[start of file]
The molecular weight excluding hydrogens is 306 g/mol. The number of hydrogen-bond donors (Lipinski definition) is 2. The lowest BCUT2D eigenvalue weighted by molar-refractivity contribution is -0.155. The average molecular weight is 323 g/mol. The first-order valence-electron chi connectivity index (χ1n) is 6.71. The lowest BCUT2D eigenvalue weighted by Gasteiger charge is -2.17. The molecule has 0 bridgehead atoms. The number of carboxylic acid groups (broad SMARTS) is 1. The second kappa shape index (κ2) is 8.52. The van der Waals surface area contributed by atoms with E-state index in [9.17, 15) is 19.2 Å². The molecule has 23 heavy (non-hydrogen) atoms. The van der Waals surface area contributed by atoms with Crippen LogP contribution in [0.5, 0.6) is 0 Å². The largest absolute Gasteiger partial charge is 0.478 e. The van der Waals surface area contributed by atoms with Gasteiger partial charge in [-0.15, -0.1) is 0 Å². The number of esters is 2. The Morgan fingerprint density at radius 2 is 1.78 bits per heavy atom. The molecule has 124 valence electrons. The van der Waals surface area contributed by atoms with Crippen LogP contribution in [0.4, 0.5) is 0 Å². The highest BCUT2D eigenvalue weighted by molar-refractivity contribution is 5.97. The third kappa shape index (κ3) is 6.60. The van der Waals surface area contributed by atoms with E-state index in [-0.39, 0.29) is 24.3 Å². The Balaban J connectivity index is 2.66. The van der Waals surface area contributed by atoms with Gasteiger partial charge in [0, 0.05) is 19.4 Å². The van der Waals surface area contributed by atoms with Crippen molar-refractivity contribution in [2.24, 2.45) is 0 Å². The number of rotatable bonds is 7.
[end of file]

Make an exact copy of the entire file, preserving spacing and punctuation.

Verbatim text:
The molecular weight excluding hydrogens is 306 g/mol. The number of hydrogen-bond donors (Lipinski definition) is 2. The lowest BCUT2D eigenvalue weighted by molar-refractivity contribution is -0.155. The average molecular weight is 323 g/mol. The first-order valence-electron chi connectivity index (χ1n) is 6.71. The lowest BCUT2D eigenvalue weighted by Gasteiger charge is -2.17. The molecule has 0 bridgehead atoms. The number of carboxylic acid groups (broad SMARTS) is 1. The second kappa shape index (κ2) is 8.52. The van der Waals surface area contributed by atoms with E-state index in [9.17, 15) is 19.2 Å². The molecule has 23 heavy (non-hydrogen) atoms. The van der Waals surface area contributed by atoms with Crippen LogP contribution in [0.5, 0.6) is 0 Å². The largest absolute Gasteiger partial charge is 0.478 e. The van der Waals surface area contributed by atoms with Gasteiger partial charge in [-0.15, -0.1) is 0 Å². The number of esters is 2. The Morgan fingerprint density at radius 2 is 1.78 bits per heavy atom. The molecule has 124 valence electrons. The van der Waals surface area contributed by atoms with Crippen LogP contribution in [0.4, 0.5) is 0 Å². The highest BCUT2D eigenvalue weighted by molar-refractivity contribution is 5.97. The third kappa shape index (κ3) is 6.60. The van der Waals surface area contributed by atoms with E-state index in [-0.39, 0.29) is 24.3 Å². The Balaban J connectivity index is 2.66. The van der Waals surface area contributed by atoms with Gasteiger partial charge in [0, 0.05) is 19.4 Å². The van der Waals surface area contributed by atoms with Crippen molar-refractivity contribution in [2.24, 2.45) is 0 Å². The number of rotatable bonds is 7.